The title character of Johnson Over Jordan, J B Priestley's 1939 drama of a dying man who relives scenes from his life, is apparently an Everyman figure – quiet, decent, grey. But, just as he tries to pass off busyness as complexity, Priestley uses the "little man" theme as a vehicle for his hearty mysticism and self-exculpation.
As his spirit leaves his body, Johnson leaps from his bed and travels back and forth in time. Once again, he starts work at the company where he will stay for 30 years, meets his wife, has a son. There's some unlived life to catch up on, too. Jude Kelly's production sets the play in the present, changing the deathbed scene from Johnson's home to a hospital, and adding some topical references ("I'm going clubbing!").
In a grotesque nightclub (one man has a long furry tail, another wiggles a champagne bottle in front of his crotch), Johnson hires a tart who is got-up like an eight-year-old, though there's no cause but fashion to saddle him with paedophilia. The girl resists, and when a boy runs in and starts a fight, Johnson stabs him. Then he realises that the two are his son and daughter (this made more sense in 1939, when the actors wore masks until the end of the scene).
As Johnson, Patrick Stewart has the unenviable job of supplying some warmth and humanity to this blank, symbolic wanderer. He puts on a brave face, but the performance is little more than face-making – broad, tight smile for determined optimism, open-mouthed shock on hearing his mother died young because she refused a necessary operation, fearing "the expense and trouble it would cause her husband and children". (Priestley seems to think that this makes her a saint rather than a fool.)
Nicholas Blane has much more success with his multiple roles (grieving relative, tetchy millionaire, repulsive madam), making each a wonderful creation of absurd comedy or poignant tact.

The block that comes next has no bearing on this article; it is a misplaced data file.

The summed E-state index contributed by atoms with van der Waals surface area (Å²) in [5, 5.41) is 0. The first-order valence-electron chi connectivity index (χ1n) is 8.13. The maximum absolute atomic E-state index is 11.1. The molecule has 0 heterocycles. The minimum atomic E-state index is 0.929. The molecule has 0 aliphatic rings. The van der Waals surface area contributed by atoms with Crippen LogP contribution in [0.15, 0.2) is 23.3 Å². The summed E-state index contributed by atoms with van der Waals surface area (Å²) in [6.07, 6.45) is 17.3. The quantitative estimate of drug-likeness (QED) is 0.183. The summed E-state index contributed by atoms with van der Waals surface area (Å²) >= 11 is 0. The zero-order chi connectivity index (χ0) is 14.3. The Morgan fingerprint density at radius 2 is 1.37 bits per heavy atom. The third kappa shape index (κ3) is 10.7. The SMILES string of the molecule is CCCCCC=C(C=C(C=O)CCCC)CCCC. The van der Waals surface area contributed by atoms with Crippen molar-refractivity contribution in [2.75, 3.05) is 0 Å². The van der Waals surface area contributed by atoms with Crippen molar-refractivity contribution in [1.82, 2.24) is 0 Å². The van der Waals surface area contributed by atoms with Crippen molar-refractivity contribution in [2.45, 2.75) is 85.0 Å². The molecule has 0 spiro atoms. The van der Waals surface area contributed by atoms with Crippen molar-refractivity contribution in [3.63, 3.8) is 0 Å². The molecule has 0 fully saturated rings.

The question, never answered, that shadows the play is why Johnson is harangued and vilified. Why does his wife call him lazy and improvident – a transparently false charge – and say that she wishes she'd never met him? Why does he say, "I don't deserve to be happy"? Johnson may not have had any cause for this guilt, but Priestley did – he was relentlessly unfaithful to his wife, even when she was dying of cancer. Mrs Johnson's hysterical reproaches for petty or non-existent crimes sound like substitutes for a more painful complaint. It's hard not to feel this when Johnson tells his wife he has always loved her, and she replies, as if she were the one dying: "Because at last you say that ... I am at peace."
In the original play, Johnson had a speech (now a brief remark) about his fear of death, stemming from his years, like Priestley's, in the trenches of the First World War. Priestley may have meant to suggest that, after such horrors, a man has a need, and a right, to grab at life at every chance he gets. In the muddle that is Johnson Over Jordan, however, such ideas never come to light, much less strike sparks.
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